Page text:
I'd like to see JSF include an easy, standard way to define aggregated components so they could be reused, not just in a specific project, but by the members of the JSF community. One possible approach to simplifying aggregated component constructions is found in Oracle's ADF Faces Rich Client framework. You can define a component out of other components, define parameters that will be passed to the component, and define facets in the composite component's layout that let consumers of the component change its behavior at runtime. You can see an example in this demo, http://tinyurl.com/29smsu.

Add More States
JSF uses POJO-based managed beans to maintain values across pages in an application. These managed beans have scopes that can be defined as none, request, session, and application. The JSF engine automatically saves the information for the requested duration, making state management easy.

But developers need at least one additional scope in many applications - a task scope, which lies between the request and session scopes. Data in the task scope would last for the duration of a specific task, which might span several pages — but not throughout the full session. This is such a common requirement that implementations of such a scope have appeared in many of the JSF-based frameworks; for example, Shale's dialog scope, SEAM's conversation scope, and ADF Faces's process scope. Since this is such a common requirement, I fully expect to see this scope included in the next JSF iteration.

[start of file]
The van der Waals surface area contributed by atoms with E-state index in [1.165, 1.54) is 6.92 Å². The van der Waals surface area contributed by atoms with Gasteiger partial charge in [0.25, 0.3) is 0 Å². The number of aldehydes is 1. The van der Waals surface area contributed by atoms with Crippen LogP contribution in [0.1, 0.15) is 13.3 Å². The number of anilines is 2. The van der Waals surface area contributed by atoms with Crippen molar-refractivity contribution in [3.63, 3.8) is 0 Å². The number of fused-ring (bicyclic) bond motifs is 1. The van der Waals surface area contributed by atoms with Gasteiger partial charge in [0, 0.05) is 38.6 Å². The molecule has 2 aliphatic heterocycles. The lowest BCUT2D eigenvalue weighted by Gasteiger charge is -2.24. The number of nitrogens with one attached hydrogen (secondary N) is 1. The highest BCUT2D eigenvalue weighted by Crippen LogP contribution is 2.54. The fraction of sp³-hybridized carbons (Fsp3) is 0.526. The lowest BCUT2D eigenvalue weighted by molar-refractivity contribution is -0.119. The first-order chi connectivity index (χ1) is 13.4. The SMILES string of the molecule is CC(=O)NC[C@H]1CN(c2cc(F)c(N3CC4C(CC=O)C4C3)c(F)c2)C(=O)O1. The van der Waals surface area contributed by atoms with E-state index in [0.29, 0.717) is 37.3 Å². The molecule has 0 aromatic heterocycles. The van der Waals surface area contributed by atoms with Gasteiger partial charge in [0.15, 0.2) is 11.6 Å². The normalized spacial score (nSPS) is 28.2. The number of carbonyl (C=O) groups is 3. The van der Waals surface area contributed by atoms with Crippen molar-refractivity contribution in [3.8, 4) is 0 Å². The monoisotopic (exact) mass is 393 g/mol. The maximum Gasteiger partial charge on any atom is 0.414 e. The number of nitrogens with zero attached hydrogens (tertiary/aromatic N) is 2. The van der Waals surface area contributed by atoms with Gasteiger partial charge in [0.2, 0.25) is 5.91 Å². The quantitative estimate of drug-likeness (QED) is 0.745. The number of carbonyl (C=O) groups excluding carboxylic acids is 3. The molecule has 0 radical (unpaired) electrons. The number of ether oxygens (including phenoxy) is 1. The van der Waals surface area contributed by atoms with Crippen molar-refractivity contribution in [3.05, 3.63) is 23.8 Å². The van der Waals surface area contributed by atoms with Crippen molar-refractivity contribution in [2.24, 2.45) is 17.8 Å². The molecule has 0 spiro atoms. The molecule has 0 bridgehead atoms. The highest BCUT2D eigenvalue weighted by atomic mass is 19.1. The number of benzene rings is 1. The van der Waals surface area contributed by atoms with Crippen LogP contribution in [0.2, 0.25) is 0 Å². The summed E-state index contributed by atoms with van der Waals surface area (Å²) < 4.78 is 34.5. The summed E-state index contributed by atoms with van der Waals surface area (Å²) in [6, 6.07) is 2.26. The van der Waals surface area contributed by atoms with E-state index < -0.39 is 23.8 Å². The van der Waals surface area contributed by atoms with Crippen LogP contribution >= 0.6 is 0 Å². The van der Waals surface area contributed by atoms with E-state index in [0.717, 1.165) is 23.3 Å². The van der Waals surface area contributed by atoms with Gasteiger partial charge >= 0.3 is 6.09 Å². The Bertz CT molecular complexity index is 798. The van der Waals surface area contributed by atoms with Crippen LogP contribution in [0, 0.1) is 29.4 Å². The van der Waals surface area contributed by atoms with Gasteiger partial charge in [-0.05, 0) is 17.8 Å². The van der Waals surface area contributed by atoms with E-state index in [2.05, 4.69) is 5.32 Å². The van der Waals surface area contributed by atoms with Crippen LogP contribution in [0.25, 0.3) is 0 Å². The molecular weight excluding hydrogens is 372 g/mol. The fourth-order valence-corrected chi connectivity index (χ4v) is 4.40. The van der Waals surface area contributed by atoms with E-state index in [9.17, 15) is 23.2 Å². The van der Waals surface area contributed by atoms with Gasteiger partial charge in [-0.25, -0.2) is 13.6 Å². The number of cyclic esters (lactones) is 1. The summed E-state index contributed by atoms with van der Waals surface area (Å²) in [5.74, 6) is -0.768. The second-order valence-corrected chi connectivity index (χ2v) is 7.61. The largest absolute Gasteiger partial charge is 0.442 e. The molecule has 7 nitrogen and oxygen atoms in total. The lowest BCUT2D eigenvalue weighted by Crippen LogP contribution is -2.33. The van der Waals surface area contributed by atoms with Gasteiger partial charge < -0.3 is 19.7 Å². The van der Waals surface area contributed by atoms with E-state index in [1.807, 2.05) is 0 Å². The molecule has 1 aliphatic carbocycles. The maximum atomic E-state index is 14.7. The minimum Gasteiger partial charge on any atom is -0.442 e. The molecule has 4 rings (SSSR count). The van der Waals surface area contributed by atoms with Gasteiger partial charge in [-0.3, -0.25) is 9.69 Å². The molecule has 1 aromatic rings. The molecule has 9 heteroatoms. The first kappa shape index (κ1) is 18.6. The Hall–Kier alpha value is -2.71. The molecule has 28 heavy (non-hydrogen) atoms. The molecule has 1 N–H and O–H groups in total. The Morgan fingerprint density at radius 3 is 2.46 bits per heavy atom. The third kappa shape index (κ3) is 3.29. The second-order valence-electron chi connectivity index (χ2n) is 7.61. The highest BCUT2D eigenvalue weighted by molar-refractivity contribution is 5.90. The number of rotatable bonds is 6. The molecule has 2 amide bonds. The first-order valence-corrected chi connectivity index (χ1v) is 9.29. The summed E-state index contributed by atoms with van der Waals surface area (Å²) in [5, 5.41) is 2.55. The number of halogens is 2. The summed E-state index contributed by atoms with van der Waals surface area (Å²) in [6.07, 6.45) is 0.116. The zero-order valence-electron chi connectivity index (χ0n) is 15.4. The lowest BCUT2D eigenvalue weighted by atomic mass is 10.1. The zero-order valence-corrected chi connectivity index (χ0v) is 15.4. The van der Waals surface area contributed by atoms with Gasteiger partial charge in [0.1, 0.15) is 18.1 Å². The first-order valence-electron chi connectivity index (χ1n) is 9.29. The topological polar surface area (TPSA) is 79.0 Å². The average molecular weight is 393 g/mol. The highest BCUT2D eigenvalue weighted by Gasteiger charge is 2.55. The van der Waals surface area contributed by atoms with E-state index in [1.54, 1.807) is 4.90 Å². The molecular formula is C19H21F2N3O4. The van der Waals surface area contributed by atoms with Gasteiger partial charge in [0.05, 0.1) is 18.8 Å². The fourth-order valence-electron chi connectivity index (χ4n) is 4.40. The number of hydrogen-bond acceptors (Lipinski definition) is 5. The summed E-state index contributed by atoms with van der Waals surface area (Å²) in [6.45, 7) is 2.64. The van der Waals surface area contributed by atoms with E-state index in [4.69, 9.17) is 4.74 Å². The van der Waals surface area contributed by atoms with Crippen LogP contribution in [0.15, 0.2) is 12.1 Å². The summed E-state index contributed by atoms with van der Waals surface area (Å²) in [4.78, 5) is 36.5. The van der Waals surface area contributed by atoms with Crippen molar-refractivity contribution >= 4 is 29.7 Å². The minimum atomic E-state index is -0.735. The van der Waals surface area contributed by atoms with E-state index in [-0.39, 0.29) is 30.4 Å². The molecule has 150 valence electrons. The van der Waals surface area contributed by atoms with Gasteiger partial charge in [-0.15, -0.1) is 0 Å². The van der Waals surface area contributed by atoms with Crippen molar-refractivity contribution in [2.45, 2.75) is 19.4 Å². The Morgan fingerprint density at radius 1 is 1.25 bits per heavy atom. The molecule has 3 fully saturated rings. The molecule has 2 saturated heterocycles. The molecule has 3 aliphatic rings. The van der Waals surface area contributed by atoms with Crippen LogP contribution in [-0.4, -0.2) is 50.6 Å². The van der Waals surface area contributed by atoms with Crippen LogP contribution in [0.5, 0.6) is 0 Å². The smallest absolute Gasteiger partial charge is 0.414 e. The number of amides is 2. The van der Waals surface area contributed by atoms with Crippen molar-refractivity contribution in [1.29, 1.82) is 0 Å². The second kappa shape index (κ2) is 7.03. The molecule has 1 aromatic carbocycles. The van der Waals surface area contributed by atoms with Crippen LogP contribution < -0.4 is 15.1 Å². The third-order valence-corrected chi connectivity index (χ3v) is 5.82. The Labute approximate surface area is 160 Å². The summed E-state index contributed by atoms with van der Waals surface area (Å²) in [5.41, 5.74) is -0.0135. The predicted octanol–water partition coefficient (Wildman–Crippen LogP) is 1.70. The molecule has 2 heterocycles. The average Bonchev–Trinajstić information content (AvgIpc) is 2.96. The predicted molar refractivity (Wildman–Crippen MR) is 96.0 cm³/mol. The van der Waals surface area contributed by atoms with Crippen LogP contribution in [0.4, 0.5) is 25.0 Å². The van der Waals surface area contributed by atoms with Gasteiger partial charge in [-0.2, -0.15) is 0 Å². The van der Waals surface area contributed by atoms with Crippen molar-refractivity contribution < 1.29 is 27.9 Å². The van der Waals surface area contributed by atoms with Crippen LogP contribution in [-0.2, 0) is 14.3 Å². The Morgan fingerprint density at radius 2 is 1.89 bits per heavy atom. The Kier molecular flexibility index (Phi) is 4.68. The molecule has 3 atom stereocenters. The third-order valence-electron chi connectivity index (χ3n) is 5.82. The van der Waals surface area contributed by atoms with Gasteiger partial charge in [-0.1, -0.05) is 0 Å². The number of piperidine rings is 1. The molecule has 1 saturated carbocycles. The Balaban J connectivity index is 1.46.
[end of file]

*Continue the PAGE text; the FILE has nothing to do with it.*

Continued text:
Developers might also benefit from a view scope, which would be active while a specific JSF page is being used. The need for this scope is likely to grow because AJAX components enable a new type of user interaction model — the single page model. In this model, users complete multi-step tasks by interacting with a single Web page instead of switching between different pages for each step. It's easy to see how this new interaction model would make the view scope an important addition to JSF, simplifying inter-component communication inside a page.

Introduce a New Component in the JSF Flow
JSF provides a controller layer that takes care of navigation rules between pages in an application and handles controller logic. Additional controller logic can be written in POJO classes that you define as "managed beans". This structure provides a very clear separation between view logic (located in the actual JSF pages) and the controller logic, which is in a separate physical file.

However, the JSF controller doesn't provide a very good way to represent or invoke logic as part of the flow between pages. Usually, developers invoke logic as part of the code behind a JSF component as part of a backing bean. For example, suppose that between the navigation from page A to page B you need to manipulate some data. Most developers will just write this code in the backing bean for the button that executes the navigation from A to B. This of course is not a great idea since it ties the logic to a specific button on a specific page. Although this can be resolved to some degree by refactoring the code into a separate managed bean, only few developers actually bother to do this.

More Stories By Shay Shmeltzer

Shay Shmeltzer is a group manager for Oracle JDeveloper. He has occupied various roles in the software development industry, ranging from development to marketing, over the past 18 years. His blog is at http://blogs.oracle.com/shay.